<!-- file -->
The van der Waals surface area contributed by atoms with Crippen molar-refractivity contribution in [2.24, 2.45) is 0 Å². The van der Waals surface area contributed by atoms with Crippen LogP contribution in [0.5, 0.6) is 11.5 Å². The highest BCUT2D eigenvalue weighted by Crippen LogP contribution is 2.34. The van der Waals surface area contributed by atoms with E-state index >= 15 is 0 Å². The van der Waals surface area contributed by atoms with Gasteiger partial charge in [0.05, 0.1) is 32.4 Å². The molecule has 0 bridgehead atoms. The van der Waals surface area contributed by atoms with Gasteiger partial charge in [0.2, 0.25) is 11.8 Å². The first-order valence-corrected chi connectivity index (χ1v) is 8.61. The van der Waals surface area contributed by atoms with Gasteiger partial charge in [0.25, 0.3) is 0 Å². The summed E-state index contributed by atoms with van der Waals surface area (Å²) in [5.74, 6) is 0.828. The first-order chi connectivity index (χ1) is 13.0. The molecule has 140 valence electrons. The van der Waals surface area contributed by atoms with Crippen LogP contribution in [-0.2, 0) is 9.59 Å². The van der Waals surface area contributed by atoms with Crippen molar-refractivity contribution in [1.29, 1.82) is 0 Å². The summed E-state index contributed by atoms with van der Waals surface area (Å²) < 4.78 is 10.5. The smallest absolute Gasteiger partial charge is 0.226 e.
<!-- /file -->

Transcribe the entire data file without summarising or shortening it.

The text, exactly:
The van der Waals surface area contributed by atoms with Crippen molar-refractivity contribution in [2.24, 2.45) is 0 Å². The van der Waals surface area contributed by atoms with Crippen LogP contribution in [0.5, 0.6) is 11.5 Å². The highest BCUT2D eigenvalue weighted by Crippen LogP contribution is 2.34. The van der Waals surface area contributed by atoms with E-state index >= 15 is 0 Å². The van der Waals surface area contributed by atoms with Gasteiger partial charge in [0.05, 0.1) is 32.4 Å². The molecule has 0 bridgehead atoms. The van der Waals surface area contributed by atoms with Gasteiger partial charge in [0.2, 0.25) is 11.8 Å². The first-order valence-corrected chi connectivity index (χ1v) is 8.61. The van der Waals surface area contributed by atoms with Gasteiger partial charge in [0.25, 0.3) is 0 Å². The summed E-state index contributed by atoms with van der Waals surface area (Å²) in [5.74, 6) is 0.828. The first-order chi connectivity index (χ1) is 13.0. The molecule has 140 valence electrons. The van der Waals surface area contributed by atoms with Crippen LogP contribution in [-0.2, 0) is 9.59 Å². The van der Waals surface area contributed by atoms with Crippen molar-refractivity contribution in [1.29, 1.82) is 0 Å². The summed E-state index contributed by atoms with van der Waals surface area (Å²) < 4.78 is 10.5. The smallest absolute Gasteiger partial charge is 0.226 e.